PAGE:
Last year's budget, announced in November, received widespread criticism for ignoring the needs of women despite women being disproportionately affected by the COVID-19 pandemic.
Other recent actions, or lack thereof, have reinforced perceptions that the culture of Parliament House is increasingly out of step with broader society. The government, for instance, has not implemented any recommendations from a landmark report on sexual harassment in the workplace released over 12 months ago.
Sarah Hanson-Young knows too well about archaic attitudes in politics. The federal parliamentarian, who was elected to Australia's senate at age 25, says she has experienced years of sexual harassment in Canberra. Fed up, she sued another member of parliament for defamation after he told her to "stop shagging men" during a debate on women's safety.
"Parliament House and politics in general is still very much a boys' club in Australia," said Hanson-Young, now 39. "Parliament itself is still dominated by men and the culture is very blokey." As a result, she added, politics is years behind "what is acceptable in normal society these days."
Indeed, a cultural change is underway across many workplaces after corporate Australia's own #MeToo moment last year, when misconduct allegations at two leading financial institutions led to swift resignations by top executives.
Shareholder accountability has had a large part to play, argued Nicola Wakefield-Evans, Australian chair of the 30% Club, a movement which advocates for stronger female representation on company boards. Another factor was the recent Royal Commission inquiry into misconduct in the banking, superannuation and financial services industry.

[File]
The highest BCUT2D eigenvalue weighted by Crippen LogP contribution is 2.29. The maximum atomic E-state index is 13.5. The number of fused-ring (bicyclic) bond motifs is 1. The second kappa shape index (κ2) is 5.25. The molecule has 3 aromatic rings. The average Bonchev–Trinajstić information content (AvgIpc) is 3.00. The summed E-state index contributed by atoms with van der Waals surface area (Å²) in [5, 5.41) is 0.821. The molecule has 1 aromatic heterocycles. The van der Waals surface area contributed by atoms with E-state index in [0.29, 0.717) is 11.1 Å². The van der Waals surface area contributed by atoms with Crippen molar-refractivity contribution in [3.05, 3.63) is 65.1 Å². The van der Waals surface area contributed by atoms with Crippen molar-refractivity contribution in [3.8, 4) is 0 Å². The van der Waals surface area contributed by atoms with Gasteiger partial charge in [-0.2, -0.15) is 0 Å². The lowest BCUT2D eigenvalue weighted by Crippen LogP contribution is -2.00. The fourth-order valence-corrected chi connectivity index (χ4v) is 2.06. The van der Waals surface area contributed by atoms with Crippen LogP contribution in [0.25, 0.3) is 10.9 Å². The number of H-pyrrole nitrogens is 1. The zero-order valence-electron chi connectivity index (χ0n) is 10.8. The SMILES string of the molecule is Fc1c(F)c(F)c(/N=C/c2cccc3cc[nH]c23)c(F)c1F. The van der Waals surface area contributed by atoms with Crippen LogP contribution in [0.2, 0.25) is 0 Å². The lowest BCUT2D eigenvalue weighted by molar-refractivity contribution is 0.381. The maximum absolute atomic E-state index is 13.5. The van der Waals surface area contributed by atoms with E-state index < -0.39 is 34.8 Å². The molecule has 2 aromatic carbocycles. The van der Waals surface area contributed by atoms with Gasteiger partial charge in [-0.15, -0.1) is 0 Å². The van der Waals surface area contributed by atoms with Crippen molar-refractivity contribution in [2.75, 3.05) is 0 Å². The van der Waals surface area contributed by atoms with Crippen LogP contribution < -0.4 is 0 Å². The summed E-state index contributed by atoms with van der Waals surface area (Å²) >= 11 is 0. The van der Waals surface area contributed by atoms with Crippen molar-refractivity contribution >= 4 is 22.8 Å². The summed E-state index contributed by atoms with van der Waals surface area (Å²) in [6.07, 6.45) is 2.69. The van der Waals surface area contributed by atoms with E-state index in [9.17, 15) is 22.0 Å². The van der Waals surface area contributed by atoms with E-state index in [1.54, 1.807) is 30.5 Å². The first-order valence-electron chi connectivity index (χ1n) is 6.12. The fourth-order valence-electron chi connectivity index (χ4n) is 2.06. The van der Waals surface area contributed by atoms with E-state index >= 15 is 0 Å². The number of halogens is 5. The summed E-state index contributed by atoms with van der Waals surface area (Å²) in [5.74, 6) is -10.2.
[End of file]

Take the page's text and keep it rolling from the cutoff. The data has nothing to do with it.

"Companies have had to do a lot of work around culture and behavior, around modernizing their policy settings, and that's led into boards and senior management teams having to align those organizations and structures around that," she said.
But while times are changing, Wakefield-Evans noted broader legislative and structural impediments concerning Australia's tax, child care and pension systems that work against gender equality. She suggested this was frustratingly at odds with the country's status as a progressive modern democracy.
"Australia educates women probably at the best of the OECD countries," she said. "More girls in Australia leave high school than boys; more women go on to do university courses at a higher level than their male counterparts; and still today, in 2021, a women's working life goes downhill from the day she starts work."
When it comes to sexual assault, specifically, others argue that real cultural and institutional changes are needed to protect women.
Rachel Loney-Howes, a criminology lecturer at Wollongong University, noted that despite some success in legal reforms after 40 years of feminist advocacy, 1 in 5 white women in the country will experience sexual assault in their lifetime. For women of color, the figure is around 1 in 2.
"The system continues to fail survivors because it is built on foundations that continue to undermine survivors when they come forward," Loney-Howes said. "Victim-blaming and rape myths continue to operate within the criminal legal system in ways that discredit their testimony resulting in further injustices."
She called for "a shift toward believing survivors when they come forward and challenging sexism, misogyny and violence when people witness it."
The Wollongong academic was skeptical the "March 4 Justice" protests would lead to substantive legal reform. But parliamentarian Hanson-Young was more optimistic that the country is on the cusp of transformative change.
"I think there is a reckoning happening," Hanson-Young said. "The '#MeToo' movement has taken a while to take hold in Australia, but we are now seeing it in full swing."